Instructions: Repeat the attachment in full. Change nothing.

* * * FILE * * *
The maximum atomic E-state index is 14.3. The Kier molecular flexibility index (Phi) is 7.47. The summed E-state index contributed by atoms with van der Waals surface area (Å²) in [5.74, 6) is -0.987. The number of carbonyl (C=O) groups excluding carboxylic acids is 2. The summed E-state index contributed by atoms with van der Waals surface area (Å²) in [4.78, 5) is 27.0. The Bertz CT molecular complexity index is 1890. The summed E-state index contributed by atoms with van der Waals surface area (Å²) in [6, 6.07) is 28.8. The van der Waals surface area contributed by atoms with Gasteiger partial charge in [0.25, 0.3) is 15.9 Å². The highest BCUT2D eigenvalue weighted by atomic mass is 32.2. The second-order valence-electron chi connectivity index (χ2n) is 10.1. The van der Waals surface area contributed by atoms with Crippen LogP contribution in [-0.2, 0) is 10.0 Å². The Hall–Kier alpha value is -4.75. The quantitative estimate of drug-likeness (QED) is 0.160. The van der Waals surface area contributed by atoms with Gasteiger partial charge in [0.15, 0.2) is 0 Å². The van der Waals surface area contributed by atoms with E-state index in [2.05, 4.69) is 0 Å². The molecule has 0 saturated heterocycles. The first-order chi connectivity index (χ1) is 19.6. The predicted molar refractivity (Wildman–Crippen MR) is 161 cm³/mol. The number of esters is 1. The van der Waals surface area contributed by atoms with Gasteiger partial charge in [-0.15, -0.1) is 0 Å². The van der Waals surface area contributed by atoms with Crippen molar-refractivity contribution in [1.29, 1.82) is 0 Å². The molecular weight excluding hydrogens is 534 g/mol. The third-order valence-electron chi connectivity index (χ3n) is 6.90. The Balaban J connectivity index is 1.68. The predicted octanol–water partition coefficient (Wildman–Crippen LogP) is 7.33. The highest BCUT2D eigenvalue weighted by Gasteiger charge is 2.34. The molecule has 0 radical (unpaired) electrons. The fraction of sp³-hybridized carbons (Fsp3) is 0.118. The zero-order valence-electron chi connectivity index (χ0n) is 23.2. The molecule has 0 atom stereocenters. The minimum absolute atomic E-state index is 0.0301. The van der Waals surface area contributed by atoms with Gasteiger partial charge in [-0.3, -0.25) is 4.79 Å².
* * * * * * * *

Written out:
The maximum atomic E-state index is 14.3. The Kier molecular flexibility index (Phi) is 7.47. The summed E-state index contributed by atoms with van der Waals surface area (Å²) in [5.74, 6) is -0.987. The number of carbonyl (C=O) groups excluding carboxylic acids is 2. The summed E-state index contributed by atoms with van der Waals surface area (Å²) in [4.78, 5) is 27.0. The Bertz CT molecular complexity index is 1890. The summed E-state index contributed by atoms with van der Waals surface area (Å²) in [6, 6.07) is 28.8. The van der Waals surface area contributed by atoms with Gasteiger partial charge in [0.25, 0.3) is 15.9 Å². The highest BCUT2D eigenvalue weighted by atomic mass is 32.2. The second-order valence-electron chi connectivity index (χ2n) is 10.1. The van der Waals surface area contributed by atoms with Crippen LogP contribution in [-0.2, 0) is 10.0 Å². The Hall–Kier alpha value is -4.75. The quantitative estimate of drug-likeness (QED) is 0.160. The van der Waals surface area contributed by atoms with Gasteiger partial charge in [0.15, 0.2) is 0 Å². The van der Waals surface area contributed by atoms with E-state index in [2.05, 4.69) is 0 Å². The molecule has 0 saturated heterocycles. The first-order chi connectivity index (χ1) is 19.6. The predicted molar refractivity (Wildman–Crippen MR) is 161 cm³/mol. The number of esters is 1. The van der Waals surface area contributed by atoms with Gasteiger partial charge in [-0.15, -0.1) is 0 Å². The van der Waals surface area contributed by atoms with Crippen molar-refractivity contribution in [1.29, 1.82) is 0 Å². The molecular weight excluding hydrogens is 534 g/mol. The third-order valence-electron chi connectivity index (χ3n) is 6.90. The Balaban J connectivity index is 1.68. The predicted octanol–water partition coefficient (Wildman–Crippen LogP) is 7.33. The highest BCUT2D eigenvalue weighted by Gasteiger charge is 2.34. The molecule has 0 radical (unpaired) electrons. The fraction of sp³-hybridized carbons (Fsp3) is 0.118. The zero-order valence-electron chi connectivity index (χ0n) is 23.2. The molecule has 0 atom stereocenters. The minimum absolute atomic E-state index is 0.0301. The van der Waals surface area contributed by atoms with Gasteiger partial charge in [-0.3, -0.25) is 4.79 Å².